Last Friday (March 11) members of Colorado’s Space Coalition were given an update on the plan by CAMT (Colorado Association of Manufacturing and Technology) project site selection to build a proposed Aerospace and Clean Energy (ACE) business incubator somewhere in the Metro Denver area.
According to a source at the meeting, the Metro Denver Economic Development Corporation (Metro Denver EDC) that is coordinating the selection process was given direction by CAMT to provide four finalists among the 30 proposals submitted in early February by April 1, 2011. CAMT is planning an announcement of the four finalists at that time.
While the plan has not changed since February, news coverage in Loveland has gyrated wildly just this week with speculation Loveland was already selected and would be announced yesterday to speculation there is currently no time line for an announcement. One Colorado Space Coalition member who read Monday’s Loveland Reporter Herald commented to LovelandPolitics, “They're nuts.”
Today the Reporter Herald is reporting either there is no timetable yet or two finalists will be selected this week based on information provided to the newspaper by Loveland City Manager Bill Cahill.
Is Loveland Really A Contender? One issue being debated internally at the Metro Denver EDC beginning last year is whether cities like Loveland, Greeley and others farther North are really within the “Metro Denver” area. After proposals were submitted by these cities and developers on February 2, 2011 this issue was still unresolved. Tom Clark, executive Vice President of the Metro Denver EDC, told his staff the proposals coming from outside the E470 corridor (the E470 loop is often used to describe the boundaries of Metro Denver) should be evaluated along with the others though chances were slim they could be chosen.
Colorado University at Boulder and other near Denver institutions have opposed the evaluation of proposals from outside the Metro Denver area but Loveland and others remained in the stack for consideration. Most of the people working on the selection committee also live within the unofficial boundaries of Metro Denver.
LovelandPolitics has learned that Loveland’s proposal to use the aging Agilent property off Taft Ave. is receiving considerable attention by the committee. This is due to the fact Loveland proposed buying the property thus becoming the single largest contributor to the program. Despite much of the fanfare over the vision to build ACE neither CAMT nor NASA have committed funds necessary to get the project off the ground. The five year agreement with NASA, in fact, states the federal government is not providing funding for the project. (see LovelandPolitics story and the agreement).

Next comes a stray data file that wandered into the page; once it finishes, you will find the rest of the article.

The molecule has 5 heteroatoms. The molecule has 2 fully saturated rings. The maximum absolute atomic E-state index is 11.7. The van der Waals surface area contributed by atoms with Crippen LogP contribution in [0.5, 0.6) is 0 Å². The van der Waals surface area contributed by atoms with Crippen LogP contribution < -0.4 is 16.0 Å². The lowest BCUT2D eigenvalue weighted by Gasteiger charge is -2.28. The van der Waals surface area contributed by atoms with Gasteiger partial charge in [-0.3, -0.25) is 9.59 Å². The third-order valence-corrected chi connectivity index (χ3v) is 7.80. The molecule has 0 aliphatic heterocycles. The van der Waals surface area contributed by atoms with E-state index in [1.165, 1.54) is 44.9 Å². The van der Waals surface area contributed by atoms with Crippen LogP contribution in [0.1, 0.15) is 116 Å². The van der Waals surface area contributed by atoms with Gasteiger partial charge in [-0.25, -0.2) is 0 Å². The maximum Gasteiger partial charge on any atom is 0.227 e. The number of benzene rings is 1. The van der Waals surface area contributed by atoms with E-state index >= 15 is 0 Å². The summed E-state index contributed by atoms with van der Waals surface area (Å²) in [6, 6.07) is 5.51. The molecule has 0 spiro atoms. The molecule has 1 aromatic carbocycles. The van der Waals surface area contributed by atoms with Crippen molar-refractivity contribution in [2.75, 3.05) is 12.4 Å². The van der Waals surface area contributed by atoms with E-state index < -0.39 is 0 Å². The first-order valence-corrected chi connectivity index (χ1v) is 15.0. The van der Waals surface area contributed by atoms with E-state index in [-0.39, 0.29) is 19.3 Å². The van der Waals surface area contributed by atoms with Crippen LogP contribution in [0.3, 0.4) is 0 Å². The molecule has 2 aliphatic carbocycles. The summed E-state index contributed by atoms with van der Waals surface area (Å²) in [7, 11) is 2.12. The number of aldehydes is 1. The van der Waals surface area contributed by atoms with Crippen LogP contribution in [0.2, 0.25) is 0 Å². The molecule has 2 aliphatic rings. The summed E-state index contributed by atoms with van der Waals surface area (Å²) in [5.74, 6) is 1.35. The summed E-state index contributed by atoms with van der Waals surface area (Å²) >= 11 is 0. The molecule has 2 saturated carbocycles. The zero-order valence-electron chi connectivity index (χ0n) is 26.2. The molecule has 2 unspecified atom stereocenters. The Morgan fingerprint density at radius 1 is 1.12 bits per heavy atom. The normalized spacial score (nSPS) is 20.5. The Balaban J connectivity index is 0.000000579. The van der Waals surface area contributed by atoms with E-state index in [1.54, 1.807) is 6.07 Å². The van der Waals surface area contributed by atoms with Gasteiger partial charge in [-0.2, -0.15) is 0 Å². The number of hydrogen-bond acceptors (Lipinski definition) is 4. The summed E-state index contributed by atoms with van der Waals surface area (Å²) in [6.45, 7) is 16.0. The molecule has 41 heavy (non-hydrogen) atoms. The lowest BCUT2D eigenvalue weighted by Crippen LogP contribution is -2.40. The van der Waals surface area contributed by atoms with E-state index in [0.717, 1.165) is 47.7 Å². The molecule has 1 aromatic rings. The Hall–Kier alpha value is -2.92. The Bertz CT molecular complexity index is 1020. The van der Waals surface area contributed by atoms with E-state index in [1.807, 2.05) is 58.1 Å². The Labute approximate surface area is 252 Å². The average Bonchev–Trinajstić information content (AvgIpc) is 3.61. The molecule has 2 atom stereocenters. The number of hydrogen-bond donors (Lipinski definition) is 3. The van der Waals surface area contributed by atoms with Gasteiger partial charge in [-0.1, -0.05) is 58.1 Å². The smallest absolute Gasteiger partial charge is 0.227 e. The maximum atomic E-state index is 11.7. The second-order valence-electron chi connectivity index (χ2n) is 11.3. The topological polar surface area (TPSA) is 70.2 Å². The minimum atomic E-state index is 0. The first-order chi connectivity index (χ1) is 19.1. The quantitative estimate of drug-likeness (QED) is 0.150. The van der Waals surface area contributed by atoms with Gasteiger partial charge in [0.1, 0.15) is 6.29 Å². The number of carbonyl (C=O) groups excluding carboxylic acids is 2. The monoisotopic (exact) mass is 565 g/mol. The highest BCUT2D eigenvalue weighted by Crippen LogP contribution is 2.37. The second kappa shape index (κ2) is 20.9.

While a number of proposals offer incentives, discounts and other financial vehicles to assist CAMT in acquiring property few contemplated buying the property with taxpayer funds and providing it back to CAMT. As one Denver based commercial real estate broker told LovelandPolitics, "At some point they are no longer really a credible buyer for the property but instead just using it as a vehicle to fund an idea that has no money behind it."
Loveland is considering proposals from Don Marostica's Loveland Commercial, McWhinney Enterprises, The Neenon Company of Ft. Collins, Orton (a California firm) and Old Vine/Zing! of Ft. Collins to redevelop the property still owned by Agilent. The City of Loveland already eliminated Next Generation Holdings LLC of Loveland and IRG of Downing from consideration. In its proposal to CAMT Loveland promised to give CAMT a part in deciding which contractor to choose if Loveland is chosen to help fund ACE. McWhinney's interest was described as anemic while Don Marostica's Loveland Commercial is believed already by some to be the most favored proposal. Don Marostica helped coordinate CAMT's announcements of the agreement while he worked for Governor Ritter. Some credit Marostica with convincing CAMT to consider communities north of Ft. Collins when they previously identified the optimal location to be somewhere between Boulder and Longmont for the ACE campus.
Many news stories have provided the public misleading information on ACE. Not only has the federal government through NASA only provided moral support stipulating they cannot fund ACE and even backing off the commitment for one employee by instead suggesting it could be a NASA fellow who is resident at the location. CAMT is a trade association and doesn't have the deep pockets necessary to fund the project as they survive on money from member dues and occasional government grants. Therefore, some on city staff are questioning whether Loveland is selling CAMT or has CAMT sold Loveland on funding their project.
Is The City Looking To Amend the MFA (Master Financing Agreement) with McWhinney for ACE? LovelandPolitics has confirmed the MFA amendment request by McWhinney is unrelated to their redevelopment proposal on the Agilent property. The MFA amendment request discussed by council in closed session March 1, regards a different project potentially involving tax dollars not yet released to the public but known only to McWhinney, city staff and council.
Loveland Proposes To Be Largest Contributor To ACE Four Finalist To Be Announced Around April 1